Natalie Murphy – PR Manager
I was among hundreds of communications professionals who gathered in London recently for #CommsCon18.
Here are my takeaways from the inaugural event, which featured speakers from major brands and the media.
It’s the story, stupid
With a business leader as charismatic and bold as Richard Branson, it’s no surprise that Virgin Group’s campaigns regularly catch the eye.
And although when it comes to gaining traction it certainly helps that Branson alone has 40m followers on social, it’s actually the group’s ability to speak with a distinctive voice that truly attracts attention.
Tamara Bennett, the company’s head of media relations, said the company’s purpose was ‘changing business for good’ – a surprisingly prosaic statement yet one that is usually brought to life through Virgin’s trademark tongue-in-cheek attitude.
This combination of a serious message told in a fun way is what’s led to campaigns like this one on gay rights after research found one in three couples said they had been discriminated against while on holiday.
The video was Virgin Holidays’ most viewed film last year and is part of a wider three-year initiative which will include other activity such as employee support and a special Pride flight to New York next year.
Tamara’s stressed the importance of thinking of the story first, not the channel and then working out how that story best lives across a range of channels.
This is vital and more likely to result in something creative and engaging than a process which looks at social, digital, media etc in silos.
But it also actually begins with a defined purpose and a clear style of communication. With this in place, a business can find the right stories and own how it tells them.
Do you feel me?
So far, so simple, but what if your business operates in a wholly different arena?
Natasha Plowman is global head of campaigns for HSBC and works in an environment that she said couldn’t be further away from the consumer-led approach of Virgin Holidays.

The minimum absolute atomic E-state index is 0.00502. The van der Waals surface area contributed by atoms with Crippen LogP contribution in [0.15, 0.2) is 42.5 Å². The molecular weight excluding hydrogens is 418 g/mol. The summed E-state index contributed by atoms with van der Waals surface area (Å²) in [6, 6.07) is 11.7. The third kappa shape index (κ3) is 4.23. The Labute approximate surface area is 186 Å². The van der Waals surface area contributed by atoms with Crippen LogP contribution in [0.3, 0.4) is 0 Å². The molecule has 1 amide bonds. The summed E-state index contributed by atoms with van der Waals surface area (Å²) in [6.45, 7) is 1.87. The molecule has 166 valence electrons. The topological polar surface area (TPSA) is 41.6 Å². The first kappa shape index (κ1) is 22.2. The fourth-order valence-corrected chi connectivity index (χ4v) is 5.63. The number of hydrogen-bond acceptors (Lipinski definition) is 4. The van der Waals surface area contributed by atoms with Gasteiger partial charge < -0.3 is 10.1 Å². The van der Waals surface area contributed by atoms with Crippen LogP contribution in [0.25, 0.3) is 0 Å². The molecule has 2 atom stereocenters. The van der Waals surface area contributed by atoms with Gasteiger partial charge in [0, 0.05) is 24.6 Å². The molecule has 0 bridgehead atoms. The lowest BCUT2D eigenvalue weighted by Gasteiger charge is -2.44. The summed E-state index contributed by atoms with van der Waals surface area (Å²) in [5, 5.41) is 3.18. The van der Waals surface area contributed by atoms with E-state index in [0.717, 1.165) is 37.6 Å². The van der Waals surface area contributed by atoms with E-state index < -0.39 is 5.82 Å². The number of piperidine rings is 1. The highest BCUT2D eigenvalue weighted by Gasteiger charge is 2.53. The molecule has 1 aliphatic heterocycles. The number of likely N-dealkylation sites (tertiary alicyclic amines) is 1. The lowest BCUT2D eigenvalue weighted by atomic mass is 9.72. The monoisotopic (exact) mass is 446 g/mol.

It’s a role that’s impacted by trade, regulation and geopolitics and which crosses cultural and language barriers.
Yet Natasha spoke of the importance of feelings for a recently launched commercial banking campaign.
She said that as communications professionals, we often start with what we want to say when in fact, we should concentrate on what we want our audience to feel, act and do.
To understand this, HSBC undertook research across 8,500 businesses worldwide in 34 different markets.
The result was #HSBCNavigator, an insight-led campaign which aims to position the bank as a supportive partner which knows its customers.
Using the research, HSBC is able to demonstrate that it gets where businesses are right now.
It has also been able to look at forecasting what challenges and opportunities are on the horizon.
Finally, it can show how it can help businesses navigate all this with its relevant products and services.
This is all summed up neatly in the campaign’s tagline, ‘now, next, how’ and HSBC hopes to mobilise its 250k employees working across four different business units around the world to push this message.
Storytellers not spokespeople
The success of this internal engagement is a key metric for the campaign and both Natasha and Tamara also stressed the importance of finding the natural storytellers in companies, instead of status dictating who spokespeople are.
This will amplify your message in an authentic way and it’s not necessarily about putting people in front of the media either.
Sir Craig Oliver, former director of communications to David Cameron, spoke of the decline of print and terrestrial TV and how using digital as a channel was, therefore, a necessity not a luxury in the modern comms world.
He urged businesses not to let the practicalities of business get in the way of this opportunity and get past the fear of social media as a potentially loaded gun.
While there have been and will continue to be plenty examples of where a misplaced post has been the undoing of everyone from a person to a plc, Sir Craig is in no doubt of the value of businesses telling their own story.
“This is no time for faint hearts,” he said if a business is to successfully land a counter narrative to the view that it knows the price of everything and the value of nothing.
Sir Craig acknowledged that social can appear a scary place but warned: “If you can’t define yourself, others will define you.”
He recommended meeting people where their concerns are but also knowing when not to respond – silence also being an important tool in the communications armour.
He urged business to ask itself:
- What is our story?
- What are our values?
- And do we share them frequently with our customers or clients?
- Or are we just trying to defend ourselves to glory?
And that matters whether you are Dickie Branson or any other Tom or Harry with a company to lead.